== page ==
Hong Kong leader bans protesters from wearing masks

Boy (14) shot in leg in one of many clashes to erupt in beleaguered city after ban begins

Hong Kong’s chief executive Carrie Lam has banned protesters from wearing masks to conceal their identities as the government hardens its stance against long-running pro-democracy demonstrations. Video: Reuters


Hong Kong’s leaders invoked colonial-era emergency powers on Friday to ban the wearing of face masks at protests, but the move aimed at quelling the unrest only served to spark defiance and prompted violent rampages across the beleaguered city.

A 14-year-old boy was shot in the leg in one of the many clashes that erupted in the hours after the ban was announced.

Under the law, people who wear surgical masks, gas masks, and other materials such as face paint at public assemblies – whether the gatherings are approved by the government or not – would face a prison term of up to one year and a fine.

The order was made under the Emergency Regulations Ordinances, a 1922 provision that allows the chief executive to bypass the legislature and make any law of their choosing during times of emergency or public danger.

“Violence is destroying Hong Kong, ” chief executive Carrie Lam said, “we can’t leave the situation to get worse and worse”.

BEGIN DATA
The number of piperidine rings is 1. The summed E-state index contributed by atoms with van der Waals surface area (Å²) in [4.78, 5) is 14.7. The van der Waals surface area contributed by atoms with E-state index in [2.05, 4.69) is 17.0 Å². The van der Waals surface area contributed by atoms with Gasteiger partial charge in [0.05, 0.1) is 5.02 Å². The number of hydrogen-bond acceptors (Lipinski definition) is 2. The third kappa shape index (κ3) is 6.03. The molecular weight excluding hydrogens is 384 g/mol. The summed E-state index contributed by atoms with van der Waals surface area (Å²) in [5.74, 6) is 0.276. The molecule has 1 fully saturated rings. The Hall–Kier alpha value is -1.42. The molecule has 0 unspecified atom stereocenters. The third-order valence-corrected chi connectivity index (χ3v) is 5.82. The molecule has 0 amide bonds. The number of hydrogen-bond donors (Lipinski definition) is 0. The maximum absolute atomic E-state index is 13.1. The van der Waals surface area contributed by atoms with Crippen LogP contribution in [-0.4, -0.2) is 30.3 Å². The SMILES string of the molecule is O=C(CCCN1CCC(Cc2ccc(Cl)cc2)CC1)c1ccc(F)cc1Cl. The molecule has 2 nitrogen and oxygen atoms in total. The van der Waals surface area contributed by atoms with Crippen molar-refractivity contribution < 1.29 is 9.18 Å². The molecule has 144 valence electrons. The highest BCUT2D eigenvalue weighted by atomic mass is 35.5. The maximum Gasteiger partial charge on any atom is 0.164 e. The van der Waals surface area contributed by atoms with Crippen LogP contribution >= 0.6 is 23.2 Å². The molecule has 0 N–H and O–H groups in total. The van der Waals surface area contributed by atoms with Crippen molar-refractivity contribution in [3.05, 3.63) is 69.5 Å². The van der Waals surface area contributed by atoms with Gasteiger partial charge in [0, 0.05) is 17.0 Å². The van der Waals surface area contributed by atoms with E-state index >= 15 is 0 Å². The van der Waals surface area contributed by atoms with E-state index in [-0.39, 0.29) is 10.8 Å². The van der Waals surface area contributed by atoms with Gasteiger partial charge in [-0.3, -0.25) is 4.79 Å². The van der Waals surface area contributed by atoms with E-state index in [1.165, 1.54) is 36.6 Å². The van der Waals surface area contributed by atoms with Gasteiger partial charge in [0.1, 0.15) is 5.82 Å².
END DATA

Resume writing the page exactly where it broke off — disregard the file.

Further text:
Ms Lam denied that the move was a major step towards authoritarianism for Hong Kong, which under the “one country, two systems” framework is guaranteed freedoms not enjoyed on the Chinese mainland. She did not rule out introducing further laws under the emergency provisions if the violence worsened.

Prominent activist Joshua Wong was one of the many who immediately condemned the government’s decision to invoke the colonial law.

“No doubt, Hong Kong has fallen into a police state,” he said. “World leaders should act now and stop a brewing humanitarian crisis.”

The Progressive Lawyers Group said on Friday the legislation was “non-compatible with modern notions of civil liberties and rule of law . . . Its vagueness confers enormous discretionary powers to the executive branch, which in turn makes it open to abuse.”

‘Deterrent effect’

The government hoped the new law would have “a deterrent effect”, but as soon as it was announced masked protesters took the streets and started to wreak havoc all across the city.

In Yuen Long, a 14-year-old boy, suffered a gunshot wound to the thigh in a clash with police. In a statement, the police force said an officer had opened fire with a live round when he was attacked by protesters. Video footage posted online showed an officer at the scene being beaten by a mob and dropping his gun as he was hit by a petrol bomb. He later retrieved his gun and escaped.

Protesters ransacked the city’s metro system, which shut down all services on Friday evening for the first time since the pro-democracy demonstrations started four months ago. The rail operator said they made the decision after a large number of stations were vandalised and subjected to arson.

Government offices, state-owned banks and pro-Beijing retail outlets were also attacked, and roads were barricaded in districts all across the city.

Chinese state media quoted a Beijing spokesman for Hong Kong affairs on Friday night saying “the chaotic situation in Hong Kong cannot continue”, and that it was now time “to end violence and chaos with a more clear-cut attitude and more effective measures.”